could understand. Instead they stared:
at each other, at the river, pointing out the little

heads of children, afloat like golden boats
on the current. While Babylon, teeth sharp

from gnawing on its platinum
bedpost at night, reached down its

right hand to touch the flag hanging
limp between its legs. A single gold tear

slipped away to tell the others.

—Rose Marie Berger

Rose Marie Berger is a Catholic peace activist and poet. This poem is part of an unpublished collection.

Lazarus and the Rich Man
Hamlet, North Carolina (Luke 16:19-31)

That man dressed fine as Sunday every day
of the week. Owned Imperial Food Products–
poultry processors. Had a plant right here
in town. Every morning, early, the workers
would line up at the front gates–mostly women,
mostly black folk, some with joints froze up
from working those machines, some with emphysema
from working the pantyhose factory
down the road, but all wanting their babies
to eat half as good as what sat on that
rich man’s table every evening ’round supper time.
Well, he got to worrying that some folks
might start stealing his chicken parts,
so he took to locking up the factory
doors once the morning shift was in place. The
time came when a hydraulic line blew on
one of the deep-fat fryers and black smoke
filled up the room, followed by grease fire. None of
the state-of-the-art, automatic, carbon
dioxide sprinklers ever came on. Most
folks died at the south end of the building
near the walk-in freezer. They had headed
for the exit, but it was locked. Then they
were drawn on by the gulps of cool air. Some
died down at the loading dock. Piled up on
each other trying to get through the small
hole between the wall and the truck blocking
the platform. There was Mary Alice Whit.
She was dead. There was Peggy Fairley. She
was dead. There was Lillian Mary Wall,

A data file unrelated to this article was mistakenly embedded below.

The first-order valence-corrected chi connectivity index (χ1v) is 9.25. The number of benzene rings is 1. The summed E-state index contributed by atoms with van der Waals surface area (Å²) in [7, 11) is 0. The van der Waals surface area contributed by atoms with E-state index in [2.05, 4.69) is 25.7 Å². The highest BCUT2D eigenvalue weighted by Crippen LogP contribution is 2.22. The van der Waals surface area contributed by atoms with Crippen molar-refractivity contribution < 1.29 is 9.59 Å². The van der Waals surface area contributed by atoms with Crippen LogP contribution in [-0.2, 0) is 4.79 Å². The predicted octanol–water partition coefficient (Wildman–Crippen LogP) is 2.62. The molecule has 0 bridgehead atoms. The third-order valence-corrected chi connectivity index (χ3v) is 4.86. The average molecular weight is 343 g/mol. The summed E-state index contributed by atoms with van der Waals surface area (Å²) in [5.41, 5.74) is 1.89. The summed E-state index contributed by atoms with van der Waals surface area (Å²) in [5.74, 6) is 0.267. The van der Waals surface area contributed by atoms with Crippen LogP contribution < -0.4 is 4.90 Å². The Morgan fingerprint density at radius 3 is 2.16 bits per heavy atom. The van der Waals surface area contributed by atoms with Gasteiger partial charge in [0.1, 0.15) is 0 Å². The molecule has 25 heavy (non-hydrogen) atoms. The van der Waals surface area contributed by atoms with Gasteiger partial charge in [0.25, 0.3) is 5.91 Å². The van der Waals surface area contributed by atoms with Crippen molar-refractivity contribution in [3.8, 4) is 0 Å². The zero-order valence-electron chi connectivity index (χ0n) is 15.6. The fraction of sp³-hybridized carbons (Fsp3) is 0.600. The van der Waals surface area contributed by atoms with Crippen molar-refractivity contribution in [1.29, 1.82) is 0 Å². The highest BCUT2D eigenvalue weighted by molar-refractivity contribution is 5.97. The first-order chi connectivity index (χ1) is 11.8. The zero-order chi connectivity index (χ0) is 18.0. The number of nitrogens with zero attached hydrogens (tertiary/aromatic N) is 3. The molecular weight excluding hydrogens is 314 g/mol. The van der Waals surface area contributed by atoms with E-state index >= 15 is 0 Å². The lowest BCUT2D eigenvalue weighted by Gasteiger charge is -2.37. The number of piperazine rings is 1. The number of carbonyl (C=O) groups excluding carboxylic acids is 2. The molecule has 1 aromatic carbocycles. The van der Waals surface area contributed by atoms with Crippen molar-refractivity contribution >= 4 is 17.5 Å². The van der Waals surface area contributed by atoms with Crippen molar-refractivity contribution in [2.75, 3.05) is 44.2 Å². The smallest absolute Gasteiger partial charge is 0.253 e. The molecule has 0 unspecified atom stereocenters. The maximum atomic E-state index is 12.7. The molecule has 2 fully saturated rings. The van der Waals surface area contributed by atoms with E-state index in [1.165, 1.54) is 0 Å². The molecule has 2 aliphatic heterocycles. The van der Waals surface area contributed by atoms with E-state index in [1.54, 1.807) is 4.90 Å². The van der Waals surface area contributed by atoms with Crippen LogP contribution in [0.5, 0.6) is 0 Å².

who’d only worked chicken a few months. She
was dead. And Margaret Banks. When
they brought her out, you could already
tell she was dead. All in all, there were 25
who died that day. The Hamlet police lieutenant
said you couldn’t tell whether the bodies
were white or black on account of the smoke; but the
angels, who pay no mind to color, came
and carried every single one of them
up into the arms of Abraham.
Now, all of this happened the day after
Labor Day. And even though Imperial
didn’t allow no organizing in its
plants, the North Carolina Textile Workers
Union still sent dresses (and suits for the
men) to use as burying clothes. At the
First Baptist Church the mourners cried out “Lord,
Lord,” maybe because in the confusion
they had missed the angels. They cried out “Slavery
time’s been over! How much longer is it
going on?” To which there was just no good
answer. What all happened to the rich man
was never much covered in the newspapers,
but the actual truth is his story’s been told before.

Rose Marie Berger is a poet and senior associate editor of Sojourners. September 3, 1992, was the first anniversary of the fire in the Imperial Food Products plant in Hamlet, North Carolina. Emmett J. Roe, the owner of Imperial Food; his son, Brad Roe, Imperial’s operations manager; and plant manager James N. Hair were indicted in March 1992 on 25 counts each of involuntary manslaughter. This poem originally appeared in Sojourners, Sept-Oct 1992.